1. Turn-of-the-Century American Postcards That Hint At Having Sex
The series called “It’s Easy To Say, But Hard To Do,” is a double entendre reference to a man asking a woman to get married.
“Ask, and you will get it,” a not too subtle hint – ask me to marry you and then we can have sex.
This next card where the man is saying “Why not now?” indicates that they are engaged. But still no nookie.
“Are you ready now,” after we are married and purchased this home.
Found on Stuff Nobody Cares About
2. The oldest purely residential street with original buildings surviving intact in Europe.
“Vicars’ Close, in Wells, Somerset, England, is claimed to be the oldest purely residential street with original buildings surviving intact in Europe. John Julius Norwich calls it “that rarest of survivals, a planned street of the mid-14th century”.
More photographs by Caroline B Kuhn on Flickr, found on English Cottage Dreams.
3. This Bedroom Hideout
Found on Imgur.
4. This Topiary Form Chess Set
Found for sale on Bid Square
5. This Instagram Account dedicated to Seriously Hardcore Kitsch Design
Follow the account here, found via Konbini.
6. A look at the privileged lives of North Korea’s new elite
These are the people who frequent “Pyonghattan,” the nickname coined by foreigners for a wealthy enclave of the capital that is home to expensive department stores, restaurants, and a 24-hour coffee shop, the type of hangout that is common elsewhere but still trendy and new in North Korea.
“They’re like Russian oligarchs … Some of them are self-made, but the donju are very large participants in official corruption in North Korea. It’s corruption from our perspective, but it’s how they do business there. You can’t do any kind of business without bribing the authorities, through goods or money, it doesn’t matter.”
PS: If you like these North Korea pics, NK News is selling a calendar to support independent reporting on the topic. Check it out HERE and use the coupon code: MessyNessy to get 10% off.
See all the photos by Christian Petersen-Clausen on VICE via NK News
7. The Wrecked Bomber of Huu Tiep Lake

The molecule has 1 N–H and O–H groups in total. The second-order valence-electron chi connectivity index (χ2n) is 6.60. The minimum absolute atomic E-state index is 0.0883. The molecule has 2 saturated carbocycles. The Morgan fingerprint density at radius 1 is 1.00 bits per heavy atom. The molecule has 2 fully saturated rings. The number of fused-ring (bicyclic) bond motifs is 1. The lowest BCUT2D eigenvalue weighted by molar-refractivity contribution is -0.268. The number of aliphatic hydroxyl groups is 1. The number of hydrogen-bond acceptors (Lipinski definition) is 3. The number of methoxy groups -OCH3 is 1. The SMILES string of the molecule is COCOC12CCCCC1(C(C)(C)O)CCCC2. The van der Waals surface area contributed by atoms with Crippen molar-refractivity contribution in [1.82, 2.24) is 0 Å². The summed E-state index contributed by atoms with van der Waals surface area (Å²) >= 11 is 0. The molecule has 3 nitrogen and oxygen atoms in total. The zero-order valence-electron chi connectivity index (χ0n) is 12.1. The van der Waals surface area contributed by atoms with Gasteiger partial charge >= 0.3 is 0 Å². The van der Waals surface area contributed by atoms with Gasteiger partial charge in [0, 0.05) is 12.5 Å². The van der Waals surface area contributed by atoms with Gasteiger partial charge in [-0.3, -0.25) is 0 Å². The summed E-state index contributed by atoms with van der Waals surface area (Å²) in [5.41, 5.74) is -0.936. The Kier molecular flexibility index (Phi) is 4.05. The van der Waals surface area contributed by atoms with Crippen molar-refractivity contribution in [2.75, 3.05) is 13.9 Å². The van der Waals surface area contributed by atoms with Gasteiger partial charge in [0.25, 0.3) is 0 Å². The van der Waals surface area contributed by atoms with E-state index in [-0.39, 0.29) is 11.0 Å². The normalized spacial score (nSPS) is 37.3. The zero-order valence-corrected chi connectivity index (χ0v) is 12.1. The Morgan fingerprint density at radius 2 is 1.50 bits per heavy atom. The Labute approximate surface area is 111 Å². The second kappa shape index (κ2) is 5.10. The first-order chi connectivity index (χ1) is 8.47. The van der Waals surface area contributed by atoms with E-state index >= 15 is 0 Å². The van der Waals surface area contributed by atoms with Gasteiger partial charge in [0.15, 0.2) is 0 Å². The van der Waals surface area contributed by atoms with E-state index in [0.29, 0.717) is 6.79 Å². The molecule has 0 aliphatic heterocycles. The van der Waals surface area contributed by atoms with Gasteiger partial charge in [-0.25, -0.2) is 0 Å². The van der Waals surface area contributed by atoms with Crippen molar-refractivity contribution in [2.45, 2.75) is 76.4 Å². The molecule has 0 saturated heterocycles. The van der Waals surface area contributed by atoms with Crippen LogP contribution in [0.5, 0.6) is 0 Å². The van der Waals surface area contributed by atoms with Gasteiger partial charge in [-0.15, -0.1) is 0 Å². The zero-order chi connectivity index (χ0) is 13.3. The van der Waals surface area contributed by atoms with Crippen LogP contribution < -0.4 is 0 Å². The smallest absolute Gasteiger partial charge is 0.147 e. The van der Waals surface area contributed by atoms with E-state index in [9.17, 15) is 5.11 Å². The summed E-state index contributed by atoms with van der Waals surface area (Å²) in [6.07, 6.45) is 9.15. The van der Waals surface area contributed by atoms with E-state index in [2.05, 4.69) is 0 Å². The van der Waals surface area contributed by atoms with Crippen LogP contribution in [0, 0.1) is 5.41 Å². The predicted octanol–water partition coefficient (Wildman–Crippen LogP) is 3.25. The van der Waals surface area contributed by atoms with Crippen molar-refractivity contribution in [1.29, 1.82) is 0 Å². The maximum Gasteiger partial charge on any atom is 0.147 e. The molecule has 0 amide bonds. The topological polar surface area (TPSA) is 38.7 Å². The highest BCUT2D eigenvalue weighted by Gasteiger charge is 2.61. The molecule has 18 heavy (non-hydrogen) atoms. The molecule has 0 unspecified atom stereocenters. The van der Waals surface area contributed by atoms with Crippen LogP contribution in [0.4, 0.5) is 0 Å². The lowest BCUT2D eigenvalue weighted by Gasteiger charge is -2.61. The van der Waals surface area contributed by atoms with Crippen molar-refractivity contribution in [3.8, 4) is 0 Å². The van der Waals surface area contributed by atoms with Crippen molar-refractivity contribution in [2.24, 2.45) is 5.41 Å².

In 1972, a US bomber B-52 was knocked out of the sky during a bombing raid on Hanoi, Vietnam. A part of the wreckage came crashing down into a small lake in a crowded residential neighborhood, where it still lies today as a sort of war trophy of Vietnam’s victory over the dreaded B-52s. The twisted metal of the destroyed bomber rests half submerged on the algae-green waters. Next to the lake is an inscription applauding the “outstanding feat of arm” that brought down the bomber of the “US imperialist.”
Article found on Amusing Planet.
8. The Vanished Islands of Paris
Not that long ago, there were many islands in Paris, but only the Île de la Cité and Île Saint-Louis have survived. Among these vanished islands was the Ile de Louviers, mainly used by timber merchants, but in 1847 the narrow space separating it from the Right Bank was filled in and joined to Quai Morland.
There was also Ile aux juifs (Jews island), situated just west of the Île de la Cité. The island was named for the number of executions of Jews that took place on it during the Middle Ages. It still exists, though it was joined to the Île de la Cité when the Pont Neuf was built.
Discover all the vanished islands of Paris on Un Jour de Plus a Paris
9. One of the first moving picture devices for at-home use
More than a century before you could watch a video on your smart phone, there was the Kinora picture reel, one of the first moving picture devices for at-home use.
Six reels from the Getty Research Institute’s collection of optical devices are now available for free online viewing, including this one of a woman jubilantly dancing in costume.
Found on the Getty Tumblr
10. Old Batteries
A collection by Eric Wrobbel.
11. Documenting a Road Trip from Marfa to Miami
“I started my journey in Marfa. A creepy old town hidden in the far West Texan desert where abandoned hicks’ shacks share perimeter walls with an exclusive art community.”
Discover the full photo story by Stella Consonni found on Ignant.
12. The Original American Minivan
Ron Schneider of Milwaukee bought and restored a 1936 Stout Scarab. It is believed only a handful were made. Many say that the car was ahead of its time and seems to be a minivan prototype
More found on the WSJ Article.